Applications

Chitin and chitosan have a large number of commercial applications due to unusual and often unstudied properties of both compounds. Both are found in many commonly used products as well as products being tested for consumer use. They will probably come to be found in more products soon due to the eco-friendliness of the chitin structure. Not only is it biodegradable and renewable, it is also digestible and safe for human and animal ingestion. It is estimated that 100 billion tons of chitin is produced biologically and degraded every year.
In medicine, chitin and chitosan have been shown to improve the immune systems in plants and animals and preventing bacterial and viral infections. In rabbits with chitosan feed additives, the production of helpful intestinal bacteria increased and prevented microbial infections. It is also proven that chitin increases cell reproduction in animal and human wounds, decreasing healing time. It is now an active ingredient in many bandages and topical wound creams.
Chitin and chitosan have also been shown to moisturize human skin, prevent visible aging and protect hair from mechanical damage. Eco-friendly cosmetic products and textiles feature chitin and its derivatives as active ingredients.
Chitosan also reacts with certain chemicals in food and water. In polluted water, chitosan will react with polyanionic polymers and metal ions to precipitate polyelectrolyte and chelate complexes. It also absorbs radioisotopes. This allows for the clarification of drinking water and the recovery of proteins and metal ions from industrial waste water. A layer of chitosan also prevents the release of carbon dioxide and ethyelene from fruits and vegetables, helping them stay fresh longer.
By using the unusual properties of the chitin molecule, it is possible to develop innovative ways to improve and produce commercial products with the exoskeleton of a crustacean, something that would ordinarily be considered waste.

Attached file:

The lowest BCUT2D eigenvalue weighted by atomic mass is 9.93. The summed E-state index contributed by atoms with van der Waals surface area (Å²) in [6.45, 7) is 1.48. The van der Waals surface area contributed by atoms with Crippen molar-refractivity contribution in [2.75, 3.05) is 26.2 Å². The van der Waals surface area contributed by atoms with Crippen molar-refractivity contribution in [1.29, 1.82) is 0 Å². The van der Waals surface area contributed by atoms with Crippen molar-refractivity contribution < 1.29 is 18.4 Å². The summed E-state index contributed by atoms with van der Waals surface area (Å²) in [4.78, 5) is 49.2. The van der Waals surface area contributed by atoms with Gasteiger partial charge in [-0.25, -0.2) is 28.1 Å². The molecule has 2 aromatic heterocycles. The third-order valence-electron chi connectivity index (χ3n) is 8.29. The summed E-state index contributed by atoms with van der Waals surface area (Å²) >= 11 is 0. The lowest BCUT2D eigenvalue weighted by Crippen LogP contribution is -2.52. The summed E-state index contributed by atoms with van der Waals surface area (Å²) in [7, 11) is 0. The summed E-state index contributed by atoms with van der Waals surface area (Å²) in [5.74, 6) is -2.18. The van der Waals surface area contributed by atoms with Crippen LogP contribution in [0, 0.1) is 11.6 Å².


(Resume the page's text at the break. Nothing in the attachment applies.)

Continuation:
Chitosan: a Derivative of Chitin

The most commercially useful derivative of chitin is chitosan. It is made by the deacetylation of the pure chitin compound. Typically, pure chitin is harvested from shrimp, crab and lobster shells disposed of by restaurants. In this process, an acetyl group (molecular formula C2H3O+) is removed from a single chitin molecule [10]. This changes the physical and chemical properties of the molecule, introducing a more restricted number of orientations for chitosan chains than for chitin chains. While still forming orthorhombic micelles, these micelles have a smaller depth and length (8.9 Å depth and 17.0 Å length) than α-chitin micelles but have the same width. Pure chitosan is structurally weaker than that of pure chitan. It begins decomposing at 184°C, and is soluble in dilute acids [14]. It is still, however insoluble in many common solvents such as concentrated acid, alcohol and acetone. Despite it’s weaker constitution, chitosan is much more common in commercial and industrial products and has a wider variety of uses, ranging from medical to agricultural.

Basic Chemical Structure

Chitin was discovered in 1811 by Henri Braconnot, a chemist who worked mostly with plants and fungi. He originally named it fungine, because it was a main structural component in fungi cell walls. In 1823, chitin was found in insects as well and its name was changed. Chitin bears a close resemblance to the plant structure component cellulose. In fact, the two are close to identical except for the small amount of nitrogen in chitin [6]. The theoretical value of nitrogen in chitin is about 6.85% while experimental results range from 6 to 7% depending on the extraction method used [14].
Pure chitin is a high molecular weight polymer that is formed by anhydro-N-acetylglucosamine residues joined together. These molecules can form very long chains, up to several hundred residues or between 0.1 and 1 microns long. The chains do not branch and are highly ordered [3].
When chitin is in its purest form, it is insoluble in most common solvents, making it an excellent material for the exoskeletons of arthropods. Chitin is also colorless in its macromolecule state, but pigmentation and structural color have been observed in naturally occurring chitin.